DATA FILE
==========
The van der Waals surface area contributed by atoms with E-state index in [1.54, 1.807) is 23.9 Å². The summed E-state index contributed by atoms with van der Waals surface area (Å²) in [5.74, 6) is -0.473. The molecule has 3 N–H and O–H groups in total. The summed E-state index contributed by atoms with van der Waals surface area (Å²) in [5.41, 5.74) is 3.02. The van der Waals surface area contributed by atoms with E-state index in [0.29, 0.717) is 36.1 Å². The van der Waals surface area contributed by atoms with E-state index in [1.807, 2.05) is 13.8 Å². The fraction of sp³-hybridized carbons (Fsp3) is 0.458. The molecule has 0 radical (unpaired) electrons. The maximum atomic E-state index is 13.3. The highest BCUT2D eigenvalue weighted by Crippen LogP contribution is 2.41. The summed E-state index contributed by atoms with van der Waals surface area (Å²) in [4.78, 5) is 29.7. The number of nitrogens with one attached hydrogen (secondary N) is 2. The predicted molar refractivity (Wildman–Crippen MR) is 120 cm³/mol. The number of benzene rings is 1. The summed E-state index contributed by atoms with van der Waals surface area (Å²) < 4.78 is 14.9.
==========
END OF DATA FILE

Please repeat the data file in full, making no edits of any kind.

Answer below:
The van der Waals surface area contributed by atoms with E-state index in [1.54, 1.807) is 23.9 Å². The summed E-state index contributed by atoms with van der Waals surface area (Å²) in [5.74, 6) is -0.473. The molecule has 3 N–H and O–H groups in total. The summed E-state index contributed by atoms with van der Waals surface area (Å²) in [5.41, 5.74) is 3.02. The van der Waals surface area contributed by atoms with E-state index in [0.29, 0.717) is 36.1 Å². The van der Waals surface area contributed by atoms with E-state index in [1.807, 2.05) is 13.8 Å². The fraction of sp³-hybridized carbons (Fsp3) is 0.458. The molecule has 0 radical (unpaired) electrons. The maximum atomic E-state index is 13.3. The highest BCUT2D eigenvalue weighted by Crippen LogP contribution is 2.41. The summed E-state index contributed by atoms with van der Waals surface area (Å²) in [4.78, 5) is 29.7. The number of nitrogens with one attached hydrogen (secondary N) is 2. The predicted molar refractivity (Wildman–Crippen MR) is 120 cm³/mol. The number of benzene rings is 1. The summed E-state index contributed by atoms with van der Waals surface area (Å²) < 4.78 is 14.9.